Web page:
Many are drawn by the new Victoria & Albert Museum, built to celebrate Dundee’s important contribution to everything from video games to medical research and comics.
The museum (the only V&A outside London) was opened to much fanfare in the autumn, and ever since it has been pulling in thousands of visitors from around the globe.
It may be the headline attraction but dig a little deeper and there is much more to this former industrial powerhouse than you might think.
Architect Kengo Kuma’s building is certainly eye-catching in its dramatic setting on the bank of the River Tay.
Part of an ongoing regeneration project, the waterfront structure is a testament to design in itself – all striking inverted triangles and curved concrete, inspired by (according to the promotional blurb) a Scottish cliff face.
Inside is no less impressive. Permanent displays showcase everything from Scottish textiles to pottery and jewellery to shipbuilding.
The Beano, one of Dundee’s most-loved exports, is featured, as is a beautifully-restored tearoom interior by Charles Rennie Mackintosh. Meanwhile, a programme of changing exhibitions will, it is promised, celebrate the very best of design from around the world.
Be warned: it does get busy (anyone planning to take in the stunning views from the cafe is advised to book a table in advance).
After all, located as it is just a short distance from the railway station and only a 10-minute drive from the airport, V&A Dundee is well positioned to pull in the crowds.
Still, while it is (rightly) fast becoming Scotland’s latest must-see cultural destination, the vibrant city it calls home has plenty of other gems that should not be overlooked.
Dundee Contemporary Arts, a short stroll from the V&A, has art galleries, a print studio, two small cinemas, a shop with a café-bar and a restaurant. Even on a Tuesday night, the restaurant was a lively destination and well worth a visit for its excellent food.
Nearby in the city centre is the McManus, Dundee’s more traditional art gallery, housed in an imposing gothic building. It features eight galleries and an impressive roster of exhibitions.
During our visit, we were treated to Bash Street’s Back at The McMenace!, a celebration of the Beano’s 80th birthday.
In a dry dock next to the V&A is the Royal Research Ship Discovery, the Dundee-built vessel sailed by Captain Scott and Ernest Shackleton on their first expedition to the Antarctic in 1901.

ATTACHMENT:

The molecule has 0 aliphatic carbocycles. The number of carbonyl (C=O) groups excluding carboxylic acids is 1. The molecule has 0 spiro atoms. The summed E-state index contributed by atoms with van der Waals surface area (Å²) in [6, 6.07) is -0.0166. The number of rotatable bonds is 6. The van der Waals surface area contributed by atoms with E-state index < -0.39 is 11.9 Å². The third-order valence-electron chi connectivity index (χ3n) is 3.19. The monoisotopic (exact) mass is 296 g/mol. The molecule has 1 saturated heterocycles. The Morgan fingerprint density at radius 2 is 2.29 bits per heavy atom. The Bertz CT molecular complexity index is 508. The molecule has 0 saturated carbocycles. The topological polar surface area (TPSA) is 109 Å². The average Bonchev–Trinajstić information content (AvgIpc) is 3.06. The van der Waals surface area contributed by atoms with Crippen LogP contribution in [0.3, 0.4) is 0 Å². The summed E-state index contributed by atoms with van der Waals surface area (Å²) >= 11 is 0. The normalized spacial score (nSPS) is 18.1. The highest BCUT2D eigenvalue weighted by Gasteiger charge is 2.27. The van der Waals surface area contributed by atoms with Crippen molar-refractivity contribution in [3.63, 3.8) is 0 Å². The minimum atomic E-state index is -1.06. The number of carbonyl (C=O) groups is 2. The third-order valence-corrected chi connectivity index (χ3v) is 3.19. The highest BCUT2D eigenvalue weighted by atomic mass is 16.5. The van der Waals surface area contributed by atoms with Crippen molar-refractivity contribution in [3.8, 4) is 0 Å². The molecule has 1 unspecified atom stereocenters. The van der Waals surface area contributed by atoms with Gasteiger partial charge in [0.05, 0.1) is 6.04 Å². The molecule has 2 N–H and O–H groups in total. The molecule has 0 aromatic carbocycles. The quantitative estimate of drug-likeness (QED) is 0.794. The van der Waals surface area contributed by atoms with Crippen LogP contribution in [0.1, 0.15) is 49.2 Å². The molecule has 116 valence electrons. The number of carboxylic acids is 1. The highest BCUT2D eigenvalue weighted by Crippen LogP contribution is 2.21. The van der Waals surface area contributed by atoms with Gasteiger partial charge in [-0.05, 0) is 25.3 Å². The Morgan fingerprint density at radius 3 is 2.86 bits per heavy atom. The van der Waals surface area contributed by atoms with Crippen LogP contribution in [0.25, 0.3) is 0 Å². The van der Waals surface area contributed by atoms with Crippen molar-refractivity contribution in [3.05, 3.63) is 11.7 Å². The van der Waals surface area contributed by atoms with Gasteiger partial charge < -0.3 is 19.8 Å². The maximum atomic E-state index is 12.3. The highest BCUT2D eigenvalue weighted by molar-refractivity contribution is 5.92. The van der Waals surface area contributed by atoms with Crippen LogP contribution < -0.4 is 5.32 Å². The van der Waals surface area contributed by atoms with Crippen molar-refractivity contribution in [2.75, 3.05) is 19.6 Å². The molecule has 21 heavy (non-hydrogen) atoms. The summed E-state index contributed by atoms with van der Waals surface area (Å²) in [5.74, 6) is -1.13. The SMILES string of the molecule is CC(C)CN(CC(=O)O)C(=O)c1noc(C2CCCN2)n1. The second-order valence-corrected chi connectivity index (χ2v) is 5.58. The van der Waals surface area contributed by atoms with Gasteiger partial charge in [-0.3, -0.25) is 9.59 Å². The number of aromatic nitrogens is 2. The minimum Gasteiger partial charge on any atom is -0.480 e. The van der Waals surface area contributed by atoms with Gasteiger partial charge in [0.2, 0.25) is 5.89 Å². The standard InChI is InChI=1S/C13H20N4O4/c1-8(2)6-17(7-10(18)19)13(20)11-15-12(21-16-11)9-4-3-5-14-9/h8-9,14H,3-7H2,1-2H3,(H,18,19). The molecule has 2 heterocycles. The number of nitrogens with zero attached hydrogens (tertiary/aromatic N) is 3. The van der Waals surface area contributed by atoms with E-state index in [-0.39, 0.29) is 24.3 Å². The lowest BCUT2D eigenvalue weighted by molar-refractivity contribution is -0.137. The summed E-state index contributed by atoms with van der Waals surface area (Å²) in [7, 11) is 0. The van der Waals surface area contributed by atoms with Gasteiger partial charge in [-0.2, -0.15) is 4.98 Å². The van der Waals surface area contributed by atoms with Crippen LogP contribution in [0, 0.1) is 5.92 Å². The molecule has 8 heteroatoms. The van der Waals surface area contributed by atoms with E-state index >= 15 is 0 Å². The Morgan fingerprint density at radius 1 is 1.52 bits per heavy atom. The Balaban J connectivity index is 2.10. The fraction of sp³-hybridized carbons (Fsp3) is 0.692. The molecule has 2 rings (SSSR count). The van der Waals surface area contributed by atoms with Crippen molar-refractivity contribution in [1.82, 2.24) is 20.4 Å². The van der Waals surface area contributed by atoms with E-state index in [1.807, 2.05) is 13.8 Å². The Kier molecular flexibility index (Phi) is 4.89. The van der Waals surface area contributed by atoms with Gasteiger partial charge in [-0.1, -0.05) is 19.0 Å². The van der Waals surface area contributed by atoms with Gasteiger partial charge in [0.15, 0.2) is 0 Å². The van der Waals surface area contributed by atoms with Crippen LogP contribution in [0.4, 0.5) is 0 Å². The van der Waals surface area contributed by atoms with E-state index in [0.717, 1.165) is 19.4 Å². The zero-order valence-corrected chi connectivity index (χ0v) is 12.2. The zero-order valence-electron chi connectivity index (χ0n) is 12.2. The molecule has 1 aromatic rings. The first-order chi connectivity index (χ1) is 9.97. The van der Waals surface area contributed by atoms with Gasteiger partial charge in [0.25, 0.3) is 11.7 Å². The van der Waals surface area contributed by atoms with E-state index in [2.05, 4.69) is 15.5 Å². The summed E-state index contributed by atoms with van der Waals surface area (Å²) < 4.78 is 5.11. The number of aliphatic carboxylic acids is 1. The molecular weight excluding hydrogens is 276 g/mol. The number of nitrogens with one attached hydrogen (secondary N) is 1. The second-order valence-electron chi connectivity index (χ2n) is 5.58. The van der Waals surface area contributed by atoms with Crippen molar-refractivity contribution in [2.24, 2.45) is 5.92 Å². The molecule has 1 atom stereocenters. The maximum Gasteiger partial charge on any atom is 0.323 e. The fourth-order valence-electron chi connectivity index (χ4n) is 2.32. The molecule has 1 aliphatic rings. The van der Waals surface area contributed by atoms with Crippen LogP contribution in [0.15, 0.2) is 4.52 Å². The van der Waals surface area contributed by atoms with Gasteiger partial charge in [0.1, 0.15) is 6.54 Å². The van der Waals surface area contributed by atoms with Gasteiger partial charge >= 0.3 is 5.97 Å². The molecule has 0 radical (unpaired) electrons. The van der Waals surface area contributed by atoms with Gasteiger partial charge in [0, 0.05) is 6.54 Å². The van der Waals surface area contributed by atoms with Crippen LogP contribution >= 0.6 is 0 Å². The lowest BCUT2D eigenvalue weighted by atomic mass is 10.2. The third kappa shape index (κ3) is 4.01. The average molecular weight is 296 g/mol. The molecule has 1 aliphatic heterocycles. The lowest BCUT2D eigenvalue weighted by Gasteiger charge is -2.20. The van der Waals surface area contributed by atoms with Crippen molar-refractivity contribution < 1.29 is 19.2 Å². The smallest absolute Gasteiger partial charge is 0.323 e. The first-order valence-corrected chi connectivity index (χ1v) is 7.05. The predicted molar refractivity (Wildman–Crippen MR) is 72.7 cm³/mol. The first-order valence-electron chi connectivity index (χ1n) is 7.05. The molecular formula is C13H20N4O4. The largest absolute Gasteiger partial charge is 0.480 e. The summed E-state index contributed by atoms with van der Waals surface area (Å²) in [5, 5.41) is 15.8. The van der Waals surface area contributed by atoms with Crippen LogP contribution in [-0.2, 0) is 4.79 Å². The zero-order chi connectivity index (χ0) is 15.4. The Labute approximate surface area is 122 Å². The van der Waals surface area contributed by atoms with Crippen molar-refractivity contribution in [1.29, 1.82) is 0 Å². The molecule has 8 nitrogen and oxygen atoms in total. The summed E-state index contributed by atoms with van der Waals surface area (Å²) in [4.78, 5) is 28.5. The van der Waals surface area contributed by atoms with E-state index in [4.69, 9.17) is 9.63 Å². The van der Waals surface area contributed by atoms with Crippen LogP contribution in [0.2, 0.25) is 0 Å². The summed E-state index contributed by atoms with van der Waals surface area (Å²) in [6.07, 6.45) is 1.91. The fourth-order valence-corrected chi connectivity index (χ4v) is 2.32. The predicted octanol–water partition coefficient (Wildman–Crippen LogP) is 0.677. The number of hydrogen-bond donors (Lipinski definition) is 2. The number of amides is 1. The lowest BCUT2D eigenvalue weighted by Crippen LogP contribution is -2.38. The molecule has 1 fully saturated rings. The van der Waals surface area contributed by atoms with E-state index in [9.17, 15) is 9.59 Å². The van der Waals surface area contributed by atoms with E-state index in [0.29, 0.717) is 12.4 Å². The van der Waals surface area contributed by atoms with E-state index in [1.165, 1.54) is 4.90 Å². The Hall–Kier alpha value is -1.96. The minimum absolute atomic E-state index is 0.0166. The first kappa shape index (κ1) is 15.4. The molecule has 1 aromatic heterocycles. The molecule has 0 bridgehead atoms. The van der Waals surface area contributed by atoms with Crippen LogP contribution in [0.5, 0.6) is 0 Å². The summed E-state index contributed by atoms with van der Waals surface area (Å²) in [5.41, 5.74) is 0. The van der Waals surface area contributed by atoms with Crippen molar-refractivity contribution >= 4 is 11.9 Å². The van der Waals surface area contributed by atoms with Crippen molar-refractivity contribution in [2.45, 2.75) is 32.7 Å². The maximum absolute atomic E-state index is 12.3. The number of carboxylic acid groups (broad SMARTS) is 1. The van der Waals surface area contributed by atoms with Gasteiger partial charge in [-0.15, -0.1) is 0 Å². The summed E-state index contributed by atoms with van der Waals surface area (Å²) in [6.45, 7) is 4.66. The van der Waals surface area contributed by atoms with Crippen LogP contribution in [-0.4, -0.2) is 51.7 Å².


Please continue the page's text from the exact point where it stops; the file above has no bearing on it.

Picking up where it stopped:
While I was in heaven admiring Mackintosh’s tea room, it’s no exaggeration to say that my four-year-old son was utterly entranced by the story of Scott and his adventures.
He was similarly taken by the strangely atmospheric HMS Unicorn, the oldest British warship still afloat which is moored in Victoria Dock.
Dundee’s importance as a port and industrial centre is everywhere to see.
Historically the centre of a global trade in jute, a coarse fibre that can be spun into threads, the city’s largest industry is now long departed and the mills have since closed.
For anyone who wants to take a glimpse into the past and see the old spinning machines in action, a trip to the Verdant Works is well worth it.
This great industrial past was also evident in our accommodation.
Hotel Indigo, a former jute mill, has now been renovated to the highest standards, complete with stylish restaurant and ultra-modern bedrooms.
No wonder that it’s been named one of the best hotels in Scotland.
Just like the V&A, it’s another sign that although Dundee has been battered by the winds of change, it is also an ambitious and proud place. It has every reason to be.
Would we return? Yes. And next time we’ll stay a little longer.
We may have been initially drawn in by Kuma’s building but, in the end, we found so much more to interest us.
- V&A Dundee is open daily, 10am-5pm (seasonal opening hours may apply). Admission is free although some exhibitions and events may carry a charge. To check opening hours, go to https://www.vam.ac.uk/dundee